With the rise of digital media and mobile devices, we have become an on-demand, online society with almost everything available at our fingertips. Obviously, this has affected every area of life, from how we receive our news and entertainment to how we network and connect with family, friends and coworkers. But how about the local church? Is it time to take a serious look at online ministry?
Not too long ago, the answer would have been a resounding “no”. Unless a church was large enough to financially support an online presence, costs associated with digitizing and streaming services (plus maintaining those services) were simply prohibitive. But things have changed rapidly, and now having an online ministry is an affordable option for any size church to connect with their community and congregation 24/7.
As with most things, there are advantages and disadvantages. Once you commit to establishing an online ministry, you need to maintain a viable presence by uploading new content on a regular basis. And, of course, unless you are also tech savvy with extra time on your hands, you need the support of those who can take on this task and keep your online ministry advancing at the pace of technology. With those cautions in mind, let’s look at just three advantages of being an online, connected church.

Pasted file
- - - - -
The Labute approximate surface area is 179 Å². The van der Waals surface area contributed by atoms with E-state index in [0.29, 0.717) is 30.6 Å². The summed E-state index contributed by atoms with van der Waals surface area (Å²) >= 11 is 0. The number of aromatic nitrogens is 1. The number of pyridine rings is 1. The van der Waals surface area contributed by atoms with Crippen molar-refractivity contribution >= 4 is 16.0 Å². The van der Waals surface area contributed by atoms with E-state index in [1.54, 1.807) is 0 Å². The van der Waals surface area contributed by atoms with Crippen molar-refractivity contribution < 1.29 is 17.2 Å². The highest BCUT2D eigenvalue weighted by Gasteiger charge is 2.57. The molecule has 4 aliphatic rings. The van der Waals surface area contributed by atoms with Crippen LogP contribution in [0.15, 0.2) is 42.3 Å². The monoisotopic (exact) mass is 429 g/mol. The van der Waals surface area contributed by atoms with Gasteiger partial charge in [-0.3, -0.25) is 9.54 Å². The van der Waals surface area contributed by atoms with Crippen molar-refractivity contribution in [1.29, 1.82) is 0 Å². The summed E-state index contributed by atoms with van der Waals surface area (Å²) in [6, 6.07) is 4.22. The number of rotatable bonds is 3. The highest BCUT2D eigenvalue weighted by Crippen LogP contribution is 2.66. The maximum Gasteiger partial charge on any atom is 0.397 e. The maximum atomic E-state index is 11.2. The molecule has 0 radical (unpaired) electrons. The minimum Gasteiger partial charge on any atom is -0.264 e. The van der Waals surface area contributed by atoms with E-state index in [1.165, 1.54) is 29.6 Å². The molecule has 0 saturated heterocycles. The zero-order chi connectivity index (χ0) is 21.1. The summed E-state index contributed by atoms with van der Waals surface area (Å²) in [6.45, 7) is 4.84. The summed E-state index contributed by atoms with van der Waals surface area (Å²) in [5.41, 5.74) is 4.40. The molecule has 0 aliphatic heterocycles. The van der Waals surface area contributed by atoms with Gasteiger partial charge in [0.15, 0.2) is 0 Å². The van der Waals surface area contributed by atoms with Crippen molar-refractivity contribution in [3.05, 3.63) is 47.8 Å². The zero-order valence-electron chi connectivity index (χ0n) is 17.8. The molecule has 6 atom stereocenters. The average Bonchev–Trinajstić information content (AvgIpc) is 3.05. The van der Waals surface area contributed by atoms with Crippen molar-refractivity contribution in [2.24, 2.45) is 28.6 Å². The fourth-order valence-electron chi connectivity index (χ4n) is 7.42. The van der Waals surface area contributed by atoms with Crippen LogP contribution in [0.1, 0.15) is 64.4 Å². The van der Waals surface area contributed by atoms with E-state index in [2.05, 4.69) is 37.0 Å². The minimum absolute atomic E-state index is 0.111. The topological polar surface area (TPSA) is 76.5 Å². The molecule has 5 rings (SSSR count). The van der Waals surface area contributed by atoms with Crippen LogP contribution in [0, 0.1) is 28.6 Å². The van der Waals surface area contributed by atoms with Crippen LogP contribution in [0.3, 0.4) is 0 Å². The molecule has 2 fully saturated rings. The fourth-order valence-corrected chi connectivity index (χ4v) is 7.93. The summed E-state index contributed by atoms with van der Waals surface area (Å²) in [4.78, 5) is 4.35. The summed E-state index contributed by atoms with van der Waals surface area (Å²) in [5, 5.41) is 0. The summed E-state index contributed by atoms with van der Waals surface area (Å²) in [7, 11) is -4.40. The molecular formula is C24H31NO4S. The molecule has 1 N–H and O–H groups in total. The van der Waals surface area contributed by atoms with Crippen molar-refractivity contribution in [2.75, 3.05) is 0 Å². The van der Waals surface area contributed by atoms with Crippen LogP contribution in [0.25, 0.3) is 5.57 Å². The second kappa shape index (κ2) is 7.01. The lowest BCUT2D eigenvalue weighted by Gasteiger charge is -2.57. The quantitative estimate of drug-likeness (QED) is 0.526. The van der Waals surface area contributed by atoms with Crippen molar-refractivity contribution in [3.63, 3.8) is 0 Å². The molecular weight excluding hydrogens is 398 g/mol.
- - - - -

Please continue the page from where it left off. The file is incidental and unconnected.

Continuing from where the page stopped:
- When you stream your services and events live, you include those who are unable to attend physically (for whatever reason). And with a Live Chat option during the event, you can have a staff member act as a community manager who greets the viewers, directs the discourse and monitors the conversations. This interaction engages the online audience, building a sense of connection and community.
- An online ministry reaches those within your community who are checking out churches using an online search. Americans average more time interacting with media (10.5 hours per day) than sleeping (8.7 hours). Seekers will tend to look online for a ministry they feel they can connect with before physically visiting a church.
- Messages can be archived and available for viewing on demand. Video on demand technology has altered our viewing habits. In fact, two in five American households subscribe to a video streaming service, and this anytime, anywhere viewing is the norm. Archiving your messages not only addresses this trend, it helps you stay connected with your congregants.
The above list is certainly not an exhaustive one; in fact, if you have some additional advantages or disadvantages of online ministry you’d like to share, we would love to hear from you. What do you think you need to do to become a successful, connected church? Let us know!
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